Posts Tagged ‘Alan Levine’

SURVEILLANCE OF MUSLIM COMMUNITY CONTINUES DESPITE PROMISES FROM DE BLASIO

November 2, 2015

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FOR IMMEDIATE RELEASE

 Nov. 2, 2015   Jews Against Islamophobia (JAI) and Jews for Racial and Economic Justice (JFREJ) are outraged to learn that the NYPD has continued to spy on the Muslim community and calls on the Mayor and City to put a halt to this discriminatory practice immediately. Despite Mayor De Blasio’s statement when he took office that it is unfair for law enforcement to single out people on the basis of their religion, the Gothamist reported that an undercover NYPD officer had been spying on a group of Muslim students at Brooklyn College as late as December 2014, eight months after he took office.

Pretending to have converted to Islam, the undercover NYPD officer spied for four years on women from the Brooklyn College Islamic Society solely because they are Muslim. Such surveillance undermines civil liberties and injures the people and community being targeted.

In 2011/2012, a Pulitzer Prize-winning Associated Press series documented that the NYPD had engaged in a far-reaching surveillance program that burrowed deep into the lives and institutions of New York-area Muslim communities. Informants were placed in mosques, Muslim student organizations, and Muslim-owned bookstores, businesses, and cafes. Some infiltrated Muslim student groups on college campuses at six branches of the City University of New York, as well as at colleges outside the City.

“That Muslim students at Brooklyn College were spied on like this makes a farce of anything De Blasio said about protecting people on the basis of their religion,” stated Candace Graff, member of JAI. “We need to speak out far and wide against this spying and intimidation.”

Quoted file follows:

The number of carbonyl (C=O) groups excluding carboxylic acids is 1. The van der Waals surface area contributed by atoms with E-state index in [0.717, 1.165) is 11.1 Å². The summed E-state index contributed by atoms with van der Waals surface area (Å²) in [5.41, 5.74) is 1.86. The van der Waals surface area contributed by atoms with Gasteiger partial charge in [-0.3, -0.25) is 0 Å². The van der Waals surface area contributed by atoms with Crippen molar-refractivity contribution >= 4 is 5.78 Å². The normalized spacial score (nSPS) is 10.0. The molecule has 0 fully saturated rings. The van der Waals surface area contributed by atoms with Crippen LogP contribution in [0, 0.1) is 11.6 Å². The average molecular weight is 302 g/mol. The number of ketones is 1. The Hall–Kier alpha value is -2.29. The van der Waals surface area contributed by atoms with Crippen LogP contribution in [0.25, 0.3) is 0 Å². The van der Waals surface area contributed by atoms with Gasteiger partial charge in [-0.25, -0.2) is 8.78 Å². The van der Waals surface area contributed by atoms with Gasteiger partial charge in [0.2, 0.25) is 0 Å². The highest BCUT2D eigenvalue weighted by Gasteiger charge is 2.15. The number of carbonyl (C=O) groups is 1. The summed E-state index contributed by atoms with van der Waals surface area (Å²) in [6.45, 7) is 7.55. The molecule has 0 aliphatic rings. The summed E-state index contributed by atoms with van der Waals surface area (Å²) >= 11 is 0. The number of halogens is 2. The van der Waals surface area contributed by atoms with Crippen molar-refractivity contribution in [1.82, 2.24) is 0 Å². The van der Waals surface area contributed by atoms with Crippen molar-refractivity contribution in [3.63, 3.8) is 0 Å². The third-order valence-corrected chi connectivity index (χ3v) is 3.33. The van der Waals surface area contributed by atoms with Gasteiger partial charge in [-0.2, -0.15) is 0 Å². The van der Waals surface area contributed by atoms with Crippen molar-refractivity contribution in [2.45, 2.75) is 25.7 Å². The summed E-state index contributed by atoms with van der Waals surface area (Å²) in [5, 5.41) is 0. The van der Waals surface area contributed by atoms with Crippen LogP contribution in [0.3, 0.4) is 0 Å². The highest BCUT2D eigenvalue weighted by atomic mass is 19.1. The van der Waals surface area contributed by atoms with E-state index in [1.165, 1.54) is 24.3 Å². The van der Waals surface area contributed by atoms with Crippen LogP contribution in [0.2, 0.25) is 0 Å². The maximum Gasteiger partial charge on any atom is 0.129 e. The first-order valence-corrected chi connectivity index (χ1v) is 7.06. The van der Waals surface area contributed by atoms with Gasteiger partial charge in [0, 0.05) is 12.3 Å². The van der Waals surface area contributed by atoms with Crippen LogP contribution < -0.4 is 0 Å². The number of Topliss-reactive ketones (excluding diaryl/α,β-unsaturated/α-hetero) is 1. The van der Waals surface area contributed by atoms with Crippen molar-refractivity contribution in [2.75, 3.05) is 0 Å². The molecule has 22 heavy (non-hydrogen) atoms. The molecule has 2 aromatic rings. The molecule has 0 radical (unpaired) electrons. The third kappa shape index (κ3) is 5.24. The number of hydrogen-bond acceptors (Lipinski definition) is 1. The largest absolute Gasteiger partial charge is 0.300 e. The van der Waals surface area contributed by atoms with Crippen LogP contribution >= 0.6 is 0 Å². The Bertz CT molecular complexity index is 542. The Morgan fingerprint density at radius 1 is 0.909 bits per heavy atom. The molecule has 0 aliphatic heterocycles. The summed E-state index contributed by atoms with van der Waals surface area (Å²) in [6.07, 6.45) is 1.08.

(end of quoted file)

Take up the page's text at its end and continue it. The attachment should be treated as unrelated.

According to JAI member and CUNY emerita professor, Rosalind Petchesky, “The Muslim community continues to face discrimination on a daily basis—in employment, through acts of violence and hate crimes against them, and through continued state-sponsored Islamophobia. It is shameful that students at Brooklyn College—or anywhere—have to endure this kind of discriminatory treatment. It is not only the City that is responsible. Chancellor Milliken’s office and the administrations of Brooklyn College and all CUNY campuses need to be adamant about protecting our students against bias, spying, and harassment.”

 As Alan Levine, civil rights lawyer and member of JAI, wrote in a 2012 piece in the National Law Journal on NYPD’s Unconstitutional Surveillance, “The Muslim community should not have to wait a day longer for city officials to abandon a practice that so flagrantly affronts principles of equal justice and religious freedom.” This remains equally true in 2015 and must stop immediately.

 Jews Against Islamophobia is a coalition of Jewish Voice for Peace—New York (jvp-nyc-coordinating@googlegroups.com) and Jews Say No! in NYC (jewssayno@gmail.com).  Jews for Racial and Economic Justice can be reached at info@jfrej.org
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Free Speech/Hate Speech Conversation in White Plains NY Nov. 5

October 15, 2015

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Alan Levine: Is boycott a bad word?

July 30, 2015

http://thehill.com/blogs/congress-blog/civil-rights/249670-is-boycott-a-bad-word